Sunday, May 01, 2005

21st Century Marriage

The nation is all of a doo-dah over Jennifer Wilbanks, the Georgia bride who repented in haste. From the news reports, she's obviously a very confused young lady: she traveled from Georgia to Albuquerque by way of Las Vegas. By bus. By way of Las Vegas. Reminds me of the night we went to Birmingham by way of Beachy Head.

I picture Ms. Wilbanks vividly: here's a virginal 32-year-old young lady, hardly more than a girl, really; fresh out of high school and feeling for the first time that spirit of rebellion that comes to all thirty-somethings. She hankers to leave her little room in Mom and Dad's basement (it used to be on the second floor, but Jennifer threw such a fit about her "privacy," that Dad finally fixed up a room downstairs) and strike out on her own. She meets John Mason, a nice young man; here, at last, is her means of escape. He proposes; she accepts. They set The Date.

A week or two before the big day, Mom sits Our Jennifer down and finally has that little talk that all mothers have with their daughters, sooner or later. She explains, as delicately as she can, about the Needs of Men and What One Can Expect on the Wedding Night. Jennifer listens calmly, but inside she's feeling a tempest of horror and revulsion. She had no idea that marriage was like that! In short, Mom has chucked a spanner, or should I say a cherry bomb, into the works.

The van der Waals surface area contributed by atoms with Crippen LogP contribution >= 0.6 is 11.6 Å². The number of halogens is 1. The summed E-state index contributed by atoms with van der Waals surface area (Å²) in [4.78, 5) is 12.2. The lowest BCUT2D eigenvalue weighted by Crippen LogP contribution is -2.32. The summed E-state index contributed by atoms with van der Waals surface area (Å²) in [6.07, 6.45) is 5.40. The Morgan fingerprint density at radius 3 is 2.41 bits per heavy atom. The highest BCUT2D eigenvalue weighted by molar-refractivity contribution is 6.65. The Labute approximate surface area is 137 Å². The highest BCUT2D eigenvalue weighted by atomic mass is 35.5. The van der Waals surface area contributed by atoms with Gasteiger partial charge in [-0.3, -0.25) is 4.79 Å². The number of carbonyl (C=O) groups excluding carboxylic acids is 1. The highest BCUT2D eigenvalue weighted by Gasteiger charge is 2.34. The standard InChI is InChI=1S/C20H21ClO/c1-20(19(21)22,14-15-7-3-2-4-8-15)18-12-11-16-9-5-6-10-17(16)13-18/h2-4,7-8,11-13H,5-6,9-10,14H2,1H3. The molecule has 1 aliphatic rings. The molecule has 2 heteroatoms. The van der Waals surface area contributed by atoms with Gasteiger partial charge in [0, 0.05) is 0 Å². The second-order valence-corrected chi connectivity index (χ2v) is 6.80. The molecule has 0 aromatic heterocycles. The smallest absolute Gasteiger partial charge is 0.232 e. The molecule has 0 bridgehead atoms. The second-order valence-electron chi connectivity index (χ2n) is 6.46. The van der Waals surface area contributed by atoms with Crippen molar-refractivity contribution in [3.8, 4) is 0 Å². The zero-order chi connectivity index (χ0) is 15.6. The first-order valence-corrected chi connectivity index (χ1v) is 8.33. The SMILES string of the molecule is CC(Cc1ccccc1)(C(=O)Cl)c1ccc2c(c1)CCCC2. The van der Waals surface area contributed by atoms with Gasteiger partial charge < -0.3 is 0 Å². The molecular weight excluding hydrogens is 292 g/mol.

What is Jennifer to do? She cannot possibly marry a man and do that . . . that thing. But she can't postpone the wedding or break the engagement off altogether; people would call her a giddy little schoolgirl, too young ever to have thought of marrying. But she isn't! She's a big girl now! No, there's only one rational course of action: stage an abduction and flee to Albuquerque. Whatever else it may accomplish, it will avoid any chance of being embarrassed hereafter. Secretly, Jennifer can't help thinking one delicious little thought as she plots and plans: How they'll miss me when I'm gone!

Well, the best-laid plans of mice and maids gang aft agley. Like Leopold and Loeb, Jennifer overlooked one little detail: she forgot to pack money for the trip. (Albuquerque turned out to be one of those places that use money.) So there's nothing for it, but to 'fess up and fly back to Georgia. But there's still one way to save that last shred of dignity: on the trip home, don't square your chin and hold your head high, 'cause people will say you're stuck up. Instead, cover your head with a brightly colored towel. That way, you won't attract attention to yourself.

Welcome home, Jenny! We hardly missed ye.


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